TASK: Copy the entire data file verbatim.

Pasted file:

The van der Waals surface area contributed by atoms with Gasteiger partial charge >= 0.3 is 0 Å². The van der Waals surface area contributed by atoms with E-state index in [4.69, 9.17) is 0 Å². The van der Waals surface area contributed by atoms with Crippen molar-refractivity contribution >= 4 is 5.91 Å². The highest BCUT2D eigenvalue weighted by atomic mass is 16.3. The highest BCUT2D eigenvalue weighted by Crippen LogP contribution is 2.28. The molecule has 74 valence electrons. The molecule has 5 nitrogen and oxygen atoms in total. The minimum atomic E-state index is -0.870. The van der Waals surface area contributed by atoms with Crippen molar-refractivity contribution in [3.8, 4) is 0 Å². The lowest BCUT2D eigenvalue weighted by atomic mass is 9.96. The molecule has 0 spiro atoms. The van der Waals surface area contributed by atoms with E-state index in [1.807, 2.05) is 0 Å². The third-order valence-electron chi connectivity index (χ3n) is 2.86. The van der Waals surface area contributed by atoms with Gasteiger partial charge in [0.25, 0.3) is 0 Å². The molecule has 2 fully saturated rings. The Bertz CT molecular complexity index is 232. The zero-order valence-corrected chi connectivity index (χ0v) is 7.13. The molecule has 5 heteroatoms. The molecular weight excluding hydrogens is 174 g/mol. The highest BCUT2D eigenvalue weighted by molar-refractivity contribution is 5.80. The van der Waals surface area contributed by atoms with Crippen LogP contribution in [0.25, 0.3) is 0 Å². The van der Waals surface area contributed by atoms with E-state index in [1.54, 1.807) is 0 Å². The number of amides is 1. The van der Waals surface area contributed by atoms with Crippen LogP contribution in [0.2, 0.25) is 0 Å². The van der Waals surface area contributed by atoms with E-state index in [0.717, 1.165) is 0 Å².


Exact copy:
The van der Waals surface area contributed by atoms with Gasteiger partial charge >= 0.3 is 0 Å². The van der Waals surface area contributed by atoms with E-state index in [4.69, 9.17) is 0 Å². The van der Waals surface area contributed by atoms with Crippen molar-refractivity contribution >= 4 is 5.91 Å². The highest BCUT2D eigenvalue weighted by atomic mass is 16.3. The highest BCUT2D eigenvalue weighted by Crippen LogP contribution is 2.28. The molecule has 74 valence electrons. The molecule has 5 nitrogen and oxygen atoms in total. The minimum atomic E-state index is -0.870. The van der Waals surface area contributed by atoms with Crippen molar-refractivity contribution in [3.8, 4) is 0 Å². The lowest BCUT2D eigenvalue weighted by atomic mass is 9.96. The molecule has 0 spiro atoms. The van der Waals surface area contributed by atoms with E-state index in [1.807, 2.05) is 0 Å². The third-order valence-electron chi connectivity index (χ3n) is 2.86. The van der Waals surface area contributed by atoms with Gasteiger partial charge in [0.25, 0.3) is 0 Å². The molecule has 2 fully saturated rings. The Bertz CT molecular complexity index is 232. The zero-order valence-corrected chi connectivity index (χ0v) is 7.13. The molecule has 5 heteroatoms. The molecular weight excluding hydrogens is 174 g/mol. The highest BCUT2D eigenvalue weighted by molar-refractivity contribution is 5.80. The van der Waals surface area contributed by atoms with Crippen LogP contribution in [0.25, 0.3) is 0 Å². The van der Waals surface area contributed by atoms with E-state index in [1.54, 1.807) is 0 Å². The number of amides is 1. The van der Waals surface area contributed by atoms with Crippen LogP contribution in [0.2, 0.25) is 0 Å². The van der Waals surface area contributed by atoms with E-state index in [0.717, 1.165) is 0 Å².